Learning how to do full-time house-sitting unlocks a whole new world of financial freedom for nomads, remote workers, and freelancers. The only other thing you have to do, in order to make your new lifestyle work for you, is learn how to be good at budgeting. If you can budget well, your outgoings all but disappear and the housesitting takes care of the rent and the bills.

There’s that rule of thumb you often hear, about how your rent should be a third of your monthly income. Well, that’s not always possible, especially in big cities. So, how about eliminating rent and bills altogether and keeping your entire income for yourself?

The two best thing about full-time house sitting:

  1. When you’re starting out, you don’t need to worry about outgoings. You can just focus on building your portfolio, workload, website, whatever it may be, because your rent worries are gone.
  2. When your work is finally doing well and you’re earning good money from freelancing or being self-employed, you can just keep housesitting and keep saving money or enjoying your full income. You never have to return to that renter’s life ever again.

Read More: European Countries That Offer Digital Nomad and Freelancer Visas

How to Become a Full-time House Sitter

So, what does house sitting mean? At the risk of over-romanticising it, full-time house-sitting means emptying your apartment, saying goodbye to rental obligations, reducing your life to the size of one suitcase and one backpack, and living as a nomad as you travel between homes, making your way slowly around the country, the continent, the world.

The responsibilities of a house sitter include:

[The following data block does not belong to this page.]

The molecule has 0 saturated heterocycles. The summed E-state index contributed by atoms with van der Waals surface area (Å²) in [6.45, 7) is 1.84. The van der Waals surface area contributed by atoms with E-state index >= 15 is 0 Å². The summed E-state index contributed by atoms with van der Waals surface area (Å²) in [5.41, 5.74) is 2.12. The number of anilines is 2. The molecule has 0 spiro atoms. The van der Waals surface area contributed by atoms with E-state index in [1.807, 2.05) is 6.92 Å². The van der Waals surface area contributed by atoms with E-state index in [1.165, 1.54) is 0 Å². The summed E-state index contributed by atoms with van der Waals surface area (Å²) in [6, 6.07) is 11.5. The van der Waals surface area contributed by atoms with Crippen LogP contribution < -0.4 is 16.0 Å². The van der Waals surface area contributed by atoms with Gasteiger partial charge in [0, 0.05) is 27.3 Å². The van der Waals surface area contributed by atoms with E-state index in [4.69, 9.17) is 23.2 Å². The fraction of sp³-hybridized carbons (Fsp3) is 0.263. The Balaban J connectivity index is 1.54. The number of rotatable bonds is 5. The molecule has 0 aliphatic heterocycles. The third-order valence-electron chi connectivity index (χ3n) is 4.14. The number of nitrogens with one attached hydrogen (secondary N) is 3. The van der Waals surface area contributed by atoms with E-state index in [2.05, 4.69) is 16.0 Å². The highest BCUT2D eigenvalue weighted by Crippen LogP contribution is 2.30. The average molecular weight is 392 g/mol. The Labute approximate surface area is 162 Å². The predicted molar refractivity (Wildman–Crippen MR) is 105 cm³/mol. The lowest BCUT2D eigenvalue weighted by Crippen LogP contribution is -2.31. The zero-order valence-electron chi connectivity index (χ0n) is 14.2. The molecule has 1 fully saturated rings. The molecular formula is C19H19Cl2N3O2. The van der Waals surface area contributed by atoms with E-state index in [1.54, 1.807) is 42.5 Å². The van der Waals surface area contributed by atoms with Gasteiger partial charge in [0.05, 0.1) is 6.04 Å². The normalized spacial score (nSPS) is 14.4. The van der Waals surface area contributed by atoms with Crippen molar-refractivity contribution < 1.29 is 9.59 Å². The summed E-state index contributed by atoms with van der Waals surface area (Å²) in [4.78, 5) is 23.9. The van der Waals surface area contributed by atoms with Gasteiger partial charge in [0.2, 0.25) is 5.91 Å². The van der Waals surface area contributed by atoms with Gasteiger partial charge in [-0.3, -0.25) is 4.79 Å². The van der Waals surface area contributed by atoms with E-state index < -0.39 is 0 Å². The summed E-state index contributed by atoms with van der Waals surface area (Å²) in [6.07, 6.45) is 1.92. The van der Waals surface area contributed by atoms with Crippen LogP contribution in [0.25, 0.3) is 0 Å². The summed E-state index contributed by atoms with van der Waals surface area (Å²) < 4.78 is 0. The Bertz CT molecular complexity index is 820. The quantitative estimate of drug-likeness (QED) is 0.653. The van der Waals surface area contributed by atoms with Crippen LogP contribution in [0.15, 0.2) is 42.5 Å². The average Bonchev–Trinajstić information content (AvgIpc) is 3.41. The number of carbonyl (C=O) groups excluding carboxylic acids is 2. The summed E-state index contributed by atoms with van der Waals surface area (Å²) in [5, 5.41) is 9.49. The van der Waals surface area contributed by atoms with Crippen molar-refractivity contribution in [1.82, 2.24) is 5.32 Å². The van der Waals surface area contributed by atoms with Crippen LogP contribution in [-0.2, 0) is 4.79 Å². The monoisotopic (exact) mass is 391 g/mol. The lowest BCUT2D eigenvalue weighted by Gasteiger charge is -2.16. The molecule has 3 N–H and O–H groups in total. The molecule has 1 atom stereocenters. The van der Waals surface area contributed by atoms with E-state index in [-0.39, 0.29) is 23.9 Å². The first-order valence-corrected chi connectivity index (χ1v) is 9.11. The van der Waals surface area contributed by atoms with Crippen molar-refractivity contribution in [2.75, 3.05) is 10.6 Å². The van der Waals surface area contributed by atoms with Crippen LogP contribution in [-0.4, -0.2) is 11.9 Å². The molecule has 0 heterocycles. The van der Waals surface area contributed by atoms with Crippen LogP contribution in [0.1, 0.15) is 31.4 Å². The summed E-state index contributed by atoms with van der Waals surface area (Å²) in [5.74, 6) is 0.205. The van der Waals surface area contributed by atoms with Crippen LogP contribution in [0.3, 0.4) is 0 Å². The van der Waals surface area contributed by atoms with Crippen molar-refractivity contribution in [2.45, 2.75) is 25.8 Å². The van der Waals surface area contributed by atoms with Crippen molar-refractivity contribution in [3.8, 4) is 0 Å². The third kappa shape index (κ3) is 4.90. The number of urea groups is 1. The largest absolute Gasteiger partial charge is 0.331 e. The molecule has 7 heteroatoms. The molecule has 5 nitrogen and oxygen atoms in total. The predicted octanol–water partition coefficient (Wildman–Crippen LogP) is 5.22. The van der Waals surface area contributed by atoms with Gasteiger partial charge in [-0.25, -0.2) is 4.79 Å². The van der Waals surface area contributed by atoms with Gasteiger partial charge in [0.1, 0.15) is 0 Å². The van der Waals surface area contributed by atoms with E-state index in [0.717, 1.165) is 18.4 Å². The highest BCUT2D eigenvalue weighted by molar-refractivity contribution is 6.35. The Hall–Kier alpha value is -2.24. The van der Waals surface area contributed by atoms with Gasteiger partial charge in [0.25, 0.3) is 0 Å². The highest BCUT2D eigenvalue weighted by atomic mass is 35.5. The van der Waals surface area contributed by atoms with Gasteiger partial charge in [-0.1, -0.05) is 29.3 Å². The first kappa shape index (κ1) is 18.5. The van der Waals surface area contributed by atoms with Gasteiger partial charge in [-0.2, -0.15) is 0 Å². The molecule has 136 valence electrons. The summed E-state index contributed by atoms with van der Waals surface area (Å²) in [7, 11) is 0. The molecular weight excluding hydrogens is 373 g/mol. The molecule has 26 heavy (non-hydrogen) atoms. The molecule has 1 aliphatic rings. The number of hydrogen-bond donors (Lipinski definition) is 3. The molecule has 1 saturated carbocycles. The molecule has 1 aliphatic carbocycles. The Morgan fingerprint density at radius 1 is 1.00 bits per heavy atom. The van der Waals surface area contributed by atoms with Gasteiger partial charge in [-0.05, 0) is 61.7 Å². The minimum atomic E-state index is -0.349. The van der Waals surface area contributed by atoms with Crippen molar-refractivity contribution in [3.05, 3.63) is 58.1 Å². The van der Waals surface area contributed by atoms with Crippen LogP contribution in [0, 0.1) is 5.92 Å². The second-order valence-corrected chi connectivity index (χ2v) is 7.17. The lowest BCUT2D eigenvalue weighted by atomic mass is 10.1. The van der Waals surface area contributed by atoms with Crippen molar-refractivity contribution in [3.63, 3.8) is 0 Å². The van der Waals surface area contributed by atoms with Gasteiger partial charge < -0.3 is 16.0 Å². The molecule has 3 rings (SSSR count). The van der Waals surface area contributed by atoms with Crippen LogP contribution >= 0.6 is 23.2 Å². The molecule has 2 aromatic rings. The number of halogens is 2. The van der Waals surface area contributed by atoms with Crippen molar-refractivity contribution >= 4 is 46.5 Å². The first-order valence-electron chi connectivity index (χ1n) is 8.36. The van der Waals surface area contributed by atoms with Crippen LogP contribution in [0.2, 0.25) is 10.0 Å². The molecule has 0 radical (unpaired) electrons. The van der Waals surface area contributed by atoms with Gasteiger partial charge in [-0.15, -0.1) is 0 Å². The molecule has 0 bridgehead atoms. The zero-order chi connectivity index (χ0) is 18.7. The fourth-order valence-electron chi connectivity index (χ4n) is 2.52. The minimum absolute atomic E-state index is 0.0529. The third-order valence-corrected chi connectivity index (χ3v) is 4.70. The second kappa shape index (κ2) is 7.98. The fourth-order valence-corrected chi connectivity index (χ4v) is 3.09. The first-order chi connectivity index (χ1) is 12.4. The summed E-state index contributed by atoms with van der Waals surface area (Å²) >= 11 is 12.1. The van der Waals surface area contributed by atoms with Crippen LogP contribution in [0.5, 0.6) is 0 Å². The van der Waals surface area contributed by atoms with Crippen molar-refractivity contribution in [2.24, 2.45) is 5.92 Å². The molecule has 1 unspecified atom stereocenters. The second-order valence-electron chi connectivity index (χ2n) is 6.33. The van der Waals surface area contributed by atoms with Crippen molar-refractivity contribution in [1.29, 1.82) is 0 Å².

• Making your own way to the house (which means paying for all transport)
  • Meeting the owner, getting a tour of the property, and learning your responsibilities
  • Meeting all responsibilities at all times. The will include the obvious: feed the pets, keep the house clean, water the plants, take out the trash, take in the mail etc.
  • Follow any unique rules the homeowner might add. These could include, for example: do not invite guests to stay, do not make use of certain rooms, do not drive their care.
  • Conversely, homeowners are typically very kind and they may permit you to use their car. They might have left the fridge fully stocked for you to enjoy. They may allow you to have guests over for a weekend.

The role of a house sitter is a simple one, but each sit does come with its own unique rules and obligations, which you must fulfill. Your life is now dependent on the positive reviews of homeowners whose houses and pets you look after. Getting a negative review can mean an end to your new lifestyle.

housesitting guide for digital nomads

So, how do you become a full-time housesitter? How do you work remotely without paying rent?

The best place to start is by signing up to the website Trusted Housesitters. There are a bunch of housesitter websites, several of which specifically focus within the United States. But this one is, by far, the largest platform. It spans the whole world, and has the largest user base.

Signing up to Trusted Housesitters involved making a profile, with a photo of yourself. It also costs £99 per year to become a member of Trusted Housesitters. Once you’ve paid the membership fee and set up a profile, you can start applying for sits.